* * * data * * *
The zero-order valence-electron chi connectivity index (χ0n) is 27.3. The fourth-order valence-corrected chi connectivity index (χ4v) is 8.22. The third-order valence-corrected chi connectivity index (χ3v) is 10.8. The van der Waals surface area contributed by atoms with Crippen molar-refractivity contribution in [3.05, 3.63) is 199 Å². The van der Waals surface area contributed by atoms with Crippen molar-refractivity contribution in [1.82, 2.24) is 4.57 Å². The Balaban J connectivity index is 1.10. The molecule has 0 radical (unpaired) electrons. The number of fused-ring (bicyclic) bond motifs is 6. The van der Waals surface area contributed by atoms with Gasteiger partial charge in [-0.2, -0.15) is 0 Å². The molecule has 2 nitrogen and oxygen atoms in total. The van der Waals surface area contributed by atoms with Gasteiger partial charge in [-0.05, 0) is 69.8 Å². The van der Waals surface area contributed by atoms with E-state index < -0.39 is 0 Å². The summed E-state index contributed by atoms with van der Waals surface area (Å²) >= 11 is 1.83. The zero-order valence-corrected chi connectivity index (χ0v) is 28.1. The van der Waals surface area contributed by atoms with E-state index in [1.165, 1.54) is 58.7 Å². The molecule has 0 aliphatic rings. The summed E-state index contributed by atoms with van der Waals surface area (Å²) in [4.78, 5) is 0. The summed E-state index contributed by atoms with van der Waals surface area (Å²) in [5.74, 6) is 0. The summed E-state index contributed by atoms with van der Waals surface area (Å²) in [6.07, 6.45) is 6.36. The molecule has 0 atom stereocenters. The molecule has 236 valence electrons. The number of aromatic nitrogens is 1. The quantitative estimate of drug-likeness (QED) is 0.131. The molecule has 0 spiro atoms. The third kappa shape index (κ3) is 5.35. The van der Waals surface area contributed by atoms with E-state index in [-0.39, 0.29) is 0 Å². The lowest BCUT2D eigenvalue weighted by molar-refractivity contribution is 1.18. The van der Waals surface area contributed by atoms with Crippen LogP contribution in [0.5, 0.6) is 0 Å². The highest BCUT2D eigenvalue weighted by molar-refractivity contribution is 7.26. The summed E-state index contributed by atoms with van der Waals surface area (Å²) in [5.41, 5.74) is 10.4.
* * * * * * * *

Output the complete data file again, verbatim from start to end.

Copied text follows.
The zero-order valence-electron chi connectivity index (χ0n) is 27.3. The fourth-order valence-corrected chi connectivity index (χ4v) is 8.22. The third-order valence-corrected chi connectivity index (χ3v) is 10.8. The van der Waals surface area contributed by atoms with Crippen molar-refractivity contribution in [3.05, 3.63) is 199 Å². The van der Waals surface area contributed by atoms with Crippen molar-refractivity contribution in [1.82, 2.24) is 4.57 Å². The Balaban J connectivity index is 1.10. The molecule has 0 radical (unpaired) electrons. The number of fused-ring (bicyclic) bond motifs is 6. The van der Waals surface area contributed by atoms with Gasteiger partial charge in [-0.2, -0.15) is 0 Å². The molecule has 2 nitrogen and oxygen atoms in total. The van der Waals surface area contributed by atoms with Gasteiger partial charge in [-0.05, 0) is 69.8 Å². The van der Waals surface area contributed by atoms with E-state index < -0.39 is 0 Å². The summed E-state index contributed by atoms with van der Waals surface area (Å²) >= 11 is 1.83. The zero-order valence-corrected chi connectivity index (χ0v) is 28.1. The van der Waals surface area contributed by atoms with E-state index in [1.165, 1.54) is 58.7 Å². The molecule has 0 aliphatic rings. The summed E-state index contributed by atoms with van der Waals surface area (Å²) in [4.78, 5) is 0. The summed E-state index contributed by atoms with van der Waals surface area (Å²) in [5.74, 6) is 0. The summed E-state index contributed by atoms with van der Waals surface area (Å²) in [6.07, 6.45) is 6.36. The molecule has 0 atom stereocenters. The molecule has 236 valence electrons. The number of aromatic nitrogens is 1. The quantitative estimate of drug-likeness (QED) is 0.131. The molecule has 0 spiro atoms. The third kappa shape index (κ3) is 5.35. The van der Waals surface area contributed by atoms with E-state index in [-0.39, 0.29) is 0 Å². The lowest BCUT2D eigenvalue weighted by molar-refractivity contribution is 1.18. The van der Waals surface area contributed by atoms with Crippen LogP contribution in [0.5, 0.6) is 0 Å². The highest BCUT2D eigenvalue weighted by molar-refractivity contribution is 7.26. The summed E-state index contributed by atoms with van der Waals surface area (Å²) in [5.41, 5.74) is 10.4.